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From Vimy to Advocate Harbour: Vimy Oak spans space and time

ADVOCATE, N.S. – A chance encounter at A&W in Amherst helped bring a living remnant from the Battle of Vimy Ridge to Advocate Harbour.

“Last year I stopped for breakfast at A&W in Amherst on a Saturday morning,” said Don Fletcher, councillor with the Municipality of Cumberland County, and, also, a retired Master Warrant Officer from the Armed Forces. “Our MP, Bill Casey, was there, and he and I had a conversation about having a Vimy Oak in Advocate Harbour.”

Fletcher talked about his encounter with Casey during the 2018 Remembrance Day ceremony Nov. 4 at the Log House in Advocate Harbour.

After they met, Casey forwarded Fletcher information from the Vimy Oaks Legacy Corporation, which sells oak saplings grown from cuttings from oak trees in Scarborough, Ont., which trace their lineage back to the Battle of Vimy Ridge in northern France, a defining battle that ran from April 9 to 12, 1917, and claimed the lives of 10,500 Canadian.

After the battle, Lieutenant Leslie Miller, a soldier with the Canadian Expeditionary Force, gathered a handful of acorns from the Vimy battlefield and sent them home to Scarborough where they were planted.

Those trees, now 100-years-old, are used to provide saplings that are planted throughout Canada.

Besides forwarding information about the Vimy Oaks, Casey also provided Fletcher with a donation to get the ball rolling.

Fletcher ordered a tree and it was planted May 18, 2018 between the flag pole and cenotaph at the Log Building in Advocate Harbour.

“Floyd Johnson and I planted the oak tree and, with the help of Richard Cole and Russell Fillmore, we watered and cared for the tree all summer,” said Fletcher.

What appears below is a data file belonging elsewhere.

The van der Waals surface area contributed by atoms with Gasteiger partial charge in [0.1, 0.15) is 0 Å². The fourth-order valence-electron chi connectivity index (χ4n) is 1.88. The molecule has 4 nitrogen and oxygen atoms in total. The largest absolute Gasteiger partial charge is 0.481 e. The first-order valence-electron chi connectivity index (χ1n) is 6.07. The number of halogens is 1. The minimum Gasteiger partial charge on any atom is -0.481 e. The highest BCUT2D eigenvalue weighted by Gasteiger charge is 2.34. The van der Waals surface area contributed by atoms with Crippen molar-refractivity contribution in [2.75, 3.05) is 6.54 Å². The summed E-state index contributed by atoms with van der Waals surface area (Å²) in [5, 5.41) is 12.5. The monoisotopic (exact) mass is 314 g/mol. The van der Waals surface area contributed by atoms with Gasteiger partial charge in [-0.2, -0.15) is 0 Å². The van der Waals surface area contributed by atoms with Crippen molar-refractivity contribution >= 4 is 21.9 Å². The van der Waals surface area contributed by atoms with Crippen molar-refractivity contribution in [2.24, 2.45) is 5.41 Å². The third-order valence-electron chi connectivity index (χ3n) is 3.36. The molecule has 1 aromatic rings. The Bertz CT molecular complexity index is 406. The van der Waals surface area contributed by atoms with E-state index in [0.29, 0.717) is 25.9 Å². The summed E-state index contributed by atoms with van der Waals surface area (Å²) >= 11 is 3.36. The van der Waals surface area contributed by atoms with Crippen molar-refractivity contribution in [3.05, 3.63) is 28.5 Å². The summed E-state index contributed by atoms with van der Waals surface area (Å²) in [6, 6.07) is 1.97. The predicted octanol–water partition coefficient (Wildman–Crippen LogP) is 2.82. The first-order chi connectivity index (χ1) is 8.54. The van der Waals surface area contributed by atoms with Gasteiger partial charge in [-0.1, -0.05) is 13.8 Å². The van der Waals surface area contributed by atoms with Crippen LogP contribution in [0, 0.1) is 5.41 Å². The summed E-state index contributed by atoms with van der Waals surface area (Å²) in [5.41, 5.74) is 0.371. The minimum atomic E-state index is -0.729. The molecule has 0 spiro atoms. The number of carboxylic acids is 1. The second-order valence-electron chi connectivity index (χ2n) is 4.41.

They also surrounded the tree with a wire fence, which was donated by Garry Morris.

“I wanted to have a plaque created, so I contacted Wanda Bennet who agreed to engrave a plaque,” said Fletcher. “And a piece of granite was donated by Bob Mills. It was truly a community effort.”

Many young people attended the Remembrance Day ceremony, and Casey talked about the sacrifices soldiers made to help make their lives possible.

“When I was in my forties and fifties I thought about how those soldiers never got to see their children, and in my sixties and seventies I thought about how they never got to see their grandchildren,” said Casey. “They made tremendous sacrifices, and I take my hat off to them.”

Tory Rushton, MLA for Cumberland South, also attended the ceremony.

He has two grandfathers who fought in wars, and he talked about a lesson he learned from one of them.

“It was Remembrance Day, I was about 10-years-old, and we showed up at my grandfather’s house,”

Rushton said he was sitting watching TV, and when his grandfather said it was time to go to the Remembrance Day ceremony, Rushton told his grandfather he wasn’t going.

“He turned the TV off, grabbed me by the shoulder and said, ‘Boy, I’m going to tell you something; I can forget birthdays, I can forget Christmas, and I can forget Easter, but I served overseas, as did many other kids for several years. Remembrance Day is not a day we can ever forget.’”

After Rushton spoke, those in attendance stepped outside and gathered around the Vimy Oak tree.

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